The Department of Health and Human Services will host a free webinar this week to discuss the release of the report and its impact on violence and injury prevention.
Urban trails generate precisely the same community activity and ownership, making the study an important resource for trail proponents. The results have particular bearing on RTC's Urban Pathways Initiative. Though most municipalities have long come to accept that creating commuter and recreational pathways is good for the neighborhoods they pass through, from time to time fears of increasing crime and vandalism are raised to oppose the development of a new trail. Unfortunately, these fears, though countered by years of evidence, are sometimes still enough to derail a project.
At a recent meeting of the Woodside Civic Association in Silver Spring, Md., residents opposed plans to extend the Capital Crescent Trail, asserting that it would bring crime to the neighborhood. Despite hearing the testimony of Darien Manley, chief of Montgomery County Park Police, who stated that trails do not bring crime to neighborhoods, the fear of increased crime and vandalism is still the basis of opposition to extending this enormously popular used commuter and recreation trail.
According to local blog, Silver Spring Trails, Chief Manley stated that some crime does occur everywhere, and there will be some crime on trails, but typically there is less crime on a trail than in the neighborhood that the trail passes through. Manley stated that studies by the National Park Service and others show that the nationwide experience is similar to what he has experienced in Montgomery County: that crime is generally low on trails.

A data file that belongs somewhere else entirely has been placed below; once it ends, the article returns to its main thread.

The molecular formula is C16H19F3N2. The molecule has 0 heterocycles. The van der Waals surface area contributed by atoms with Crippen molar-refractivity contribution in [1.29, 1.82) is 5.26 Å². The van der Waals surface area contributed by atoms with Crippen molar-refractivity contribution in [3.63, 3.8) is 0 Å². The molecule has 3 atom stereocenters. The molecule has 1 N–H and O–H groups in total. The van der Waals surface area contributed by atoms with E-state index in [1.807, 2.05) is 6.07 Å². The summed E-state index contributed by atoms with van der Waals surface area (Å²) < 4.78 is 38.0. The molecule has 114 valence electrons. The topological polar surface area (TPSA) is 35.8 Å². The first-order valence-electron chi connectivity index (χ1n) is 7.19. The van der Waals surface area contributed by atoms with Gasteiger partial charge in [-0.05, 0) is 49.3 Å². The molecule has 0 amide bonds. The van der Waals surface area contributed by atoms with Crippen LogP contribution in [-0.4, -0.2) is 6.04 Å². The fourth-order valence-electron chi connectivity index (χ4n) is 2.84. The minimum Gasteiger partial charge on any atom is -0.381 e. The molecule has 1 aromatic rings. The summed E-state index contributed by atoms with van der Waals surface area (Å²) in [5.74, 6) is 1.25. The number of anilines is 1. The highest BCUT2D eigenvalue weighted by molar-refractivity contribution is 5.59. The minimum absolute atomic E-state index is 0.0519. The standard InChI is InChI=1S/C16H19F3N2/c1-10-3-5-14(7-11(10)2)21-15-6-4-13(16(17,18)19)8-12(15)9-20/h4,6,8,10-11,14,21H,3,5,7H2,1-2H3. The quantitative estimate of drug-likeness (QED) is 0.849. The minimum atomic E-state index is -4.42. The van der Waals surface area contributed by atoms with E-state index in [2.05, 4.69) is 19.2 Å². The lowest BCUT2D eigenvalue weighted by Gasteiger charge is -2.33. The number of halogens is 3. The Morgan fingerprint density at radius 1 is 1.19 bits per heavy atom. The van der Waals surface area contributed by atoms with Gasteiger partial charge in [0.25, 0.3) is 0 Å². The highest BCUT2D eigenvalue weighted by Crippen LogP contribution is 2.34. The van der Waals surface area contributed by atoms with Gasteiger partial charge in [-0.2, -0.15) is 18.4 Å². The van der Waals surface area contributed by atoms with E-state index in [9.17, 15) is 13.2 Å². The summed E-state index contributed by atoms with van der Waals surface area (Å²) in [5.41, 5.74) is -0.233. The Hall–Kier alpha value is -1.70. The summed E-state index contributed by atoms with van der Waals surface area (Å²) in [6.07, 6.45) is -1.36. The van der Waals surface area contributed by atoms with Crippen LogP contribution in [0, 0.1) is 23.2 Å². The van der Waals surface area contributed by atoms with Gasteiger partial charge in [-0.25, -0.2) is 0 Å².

Chief Manley told the gathering that criminals like secluded areas where with generally fewer potential witnesses. Trails, especially busy trails like the Capital Crescent Trail, bring in people who are using the area lawfully, and these lawful users put eyes on the trail that drive crime away.
Similar fears recently impeded construction of a missing section of the Old Plank Road Trail through Chicago Heights, Ill., and continue to threaten widely supported plans for an elevated greenway through Queens, N.Y.
This month, RTC unveiled a short documentary, Is It Safe? Crime and Perceptions of Safety on Urban Pathways, which related the experience of communities in Washington, D.C., Cleveland, Ohio, and Richmond, Calif., before and after trails were opened in their neighborhoods. Murals replaced graffiti, and kept it away; trailside gardens and parks replaced smashed windows and broken fencing; and local children walk and bike to school where before they had feared to tread.
Despite some remnants of opposition, more and more homeowners and local officials are experiencing firsthand the transformative effect that urban trails have on neighborhoods. Not only have they become much sought-after transportation amenities that have a measurable effect on home values and health indicators, they are rallying points for the community, the catalyst in many instances for a renewed sense of caring for a common space.